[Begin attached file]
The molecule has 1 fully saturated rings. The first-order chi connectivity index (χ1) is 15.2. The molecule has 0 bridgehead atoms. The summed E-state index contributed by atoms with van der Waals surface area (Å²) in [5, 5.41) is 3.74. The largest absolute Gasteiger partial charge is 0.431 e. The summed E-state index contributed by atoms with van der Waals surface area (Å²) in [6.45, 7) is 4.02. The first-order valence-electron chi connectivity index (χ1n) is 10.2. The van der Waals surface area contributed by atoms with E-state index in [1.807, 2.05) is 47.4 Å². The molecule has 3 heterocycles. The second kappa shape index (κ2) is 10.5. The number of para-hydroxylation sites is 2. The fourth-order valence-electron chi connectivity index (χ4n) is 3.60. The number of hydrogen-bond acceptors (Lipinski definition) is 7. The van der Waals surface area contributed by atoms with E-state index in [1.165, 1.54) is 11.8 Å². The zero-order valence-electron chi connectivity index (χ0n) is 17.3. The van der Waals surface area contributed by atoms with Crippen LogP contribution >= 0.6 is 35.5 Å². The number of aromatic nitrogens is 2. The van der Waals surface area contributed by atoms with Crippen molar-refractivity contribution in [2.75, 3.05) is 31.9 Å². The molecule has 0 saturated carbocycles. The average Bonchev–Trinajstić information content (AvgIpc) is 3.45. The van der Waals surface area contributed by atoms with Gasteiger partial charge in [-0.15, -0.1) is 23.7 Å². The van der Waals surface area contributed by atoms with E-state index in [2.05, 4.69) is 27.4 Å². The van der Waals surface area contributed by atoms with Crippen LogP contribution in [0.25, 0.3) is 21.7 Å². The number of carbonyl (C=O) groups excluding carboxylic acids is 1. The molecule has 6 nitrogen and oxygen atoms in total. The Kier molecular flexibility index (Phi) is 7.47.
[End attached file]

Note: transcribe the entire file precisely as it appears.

The molecule has 1 fully saturated rings. The first-order chi connectivity index (χ1) is 15.2. The molecule has 0 bridgehead atoms. The summed E-state index contributed by atoms with van der Waals surface area (Å²) in [5, 5.41) is 3.74. The largest absolute Gasteiger partial charge is 0.431 e. The summed E-state index contributed by atoms with van der Waals surface area (Å²) in [6.45, 7) is 4.02. The first-order valence-electron chi connectivity index (χ1n) is 10.2. The van der Waals surface area contributed by atoms with E-state index in [1.807, 2.05) is 47.4 Å². The molecule has 3 heterocycles. The second kappa shape index (κ2) is 10.5. The number of para-hydroxylation sites is 2. The fourth-order valence-electron chi connectivity index (χ4n) is 3.60. The number of hydrogen-bond acceptors (Lipinski definition) is 7. The van der Waals surface area contributed by atoms with E-state index in [1.165, 1.54) is 11.8 Å². The zero-order valence-electron chi connectivity index (χ0n) is 17.3. The van der Waals surface area contributed by atoms with Crippen LogP contribution >= 0.6 is 35.5 Å². The number of aromatic nitrogens is 2. The van der Waals surface area contributed by atoms with Crippen molar-refractivity contribution in [2.75, 3.05) is 31.9 Å². The molecule has 0 saturated carbocycles. The average Bonchev–Trinajstić information content (AvgIpc) is 3.45. The van der Waals surface area contributed by atoms with Gasteiger partial charge in [-0.15, -0.1) is 23.7 Å². The van der Waals surface area contributed by atoms with E-state index in [2.05, 4.69) is 27.4 Å². The van der Waals surface area contributed by atoms with Crippen LogP contribution in [0.25, 0.3) is 21.7 Å². The number of carbonyl (C=O) groups excluding carboxylic acids is 1. The molecule has 6 nitrogen and oxygen atoms in total. The Kier molecular flexibility index (Phi) is 7.47.